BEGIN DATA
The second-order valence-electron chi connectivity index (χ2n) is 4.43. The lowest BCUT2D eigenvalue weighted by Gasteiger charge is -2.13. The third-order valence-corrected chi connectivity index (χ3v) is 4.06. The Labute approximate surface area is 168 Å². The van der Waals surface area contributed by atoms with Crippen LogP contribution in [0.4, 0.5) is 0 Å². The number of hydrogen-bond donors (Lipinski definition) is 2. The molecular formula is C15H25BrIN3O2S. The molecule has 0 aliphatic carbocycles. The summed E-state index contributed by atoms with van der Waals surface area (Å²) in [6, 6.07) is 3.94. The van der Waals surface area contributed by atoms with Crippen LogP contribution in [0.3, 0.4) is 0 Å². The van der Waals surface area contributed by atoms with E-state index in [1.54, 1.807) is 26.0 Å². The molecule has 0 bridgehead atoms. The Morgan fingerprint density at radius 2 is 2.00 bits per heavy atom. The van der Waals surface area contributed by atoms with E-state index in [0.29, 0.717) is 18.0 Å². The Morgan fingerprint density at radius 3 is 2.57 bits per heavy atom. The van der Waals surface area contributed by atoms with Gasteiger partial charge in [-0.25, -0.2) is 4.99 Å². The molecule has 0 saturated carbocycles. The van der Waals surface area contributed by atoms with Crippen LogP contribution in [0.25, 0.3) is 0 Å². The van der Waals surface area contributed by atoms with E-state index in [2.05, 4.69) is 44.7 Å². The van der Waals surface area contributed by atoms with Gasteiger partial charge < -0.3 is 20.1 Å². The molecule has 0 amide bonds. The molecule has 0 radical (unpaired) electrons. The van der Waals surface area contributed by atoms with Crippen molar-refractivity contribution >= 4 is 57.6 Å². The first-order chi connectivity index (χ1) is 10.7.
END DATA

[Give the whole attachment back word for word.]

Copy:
The second-order valence-electron chi connectivity index (χ2n) is 4.43. The lowest BCUT2D eigenvalue weighted by Gasteiger charge is -2.13. The third-order valence-corrected chi connectivity index (χ3v) is 4.06. The Labute approximate surface area is 168 Å². The van der Waals surface area contributed by atoms with Crippen LogP contribution in [0.4, 0.5) is 0 Å². The number of hydrogen-bond donors (Lipinski definition) is 2. The molecular formula is C15H25BrIN3O2S. The molecule has 0 aliphatic carbocycles. The summed E-state index contributed by atoms with van der Waals surface area (Å²) in [6, 6.07) is 3.94. The van der Waals surface area contributed by atoms with Crippen LogP contribution in [0.3, 0.4) is 0 Å². The van der Waals surface area contributed by atoms with E-state index in [1.54, 1.807) is 26.0 Å². The molecule has 0 bridgehead atoms. The Morgan fingerprint density at radius 2 is 2.00 bits per heavy atom. The van der Waals surface area contributed by atoms with E-state index in [0.29, 0.717) is 18.0 Å². The Morgan fingerprint density at radius 3 is 2.57 bits per heavy atom. The van der Waals surface area contributed by atoms with Gasteiger partial charge in [-0.25, -0.2) is 4.99 Å². The molecule has 0 saturated carbocycles. The van der Waals surface area contributed by atoms with Crippen LogP contribution in [0.25, 0.3) is 0 Å². The van der Waals surface area contributed by atoms with E-state index in [2.05, 4.69) is 44.7 Å². The van der Waals surface area contributed by atoms with Gasteiger partial charge < -0.3 is 20.1 Å². The molecule has 0 amide bonds. The molecule has 0 radical (unpaired) electrons. The van der Waals surface area contributed by atoms with Crippen molar-refractivity contribution >= 4 is 57.6 Å². The first-order chi connectivity index (χ1) is 10.7.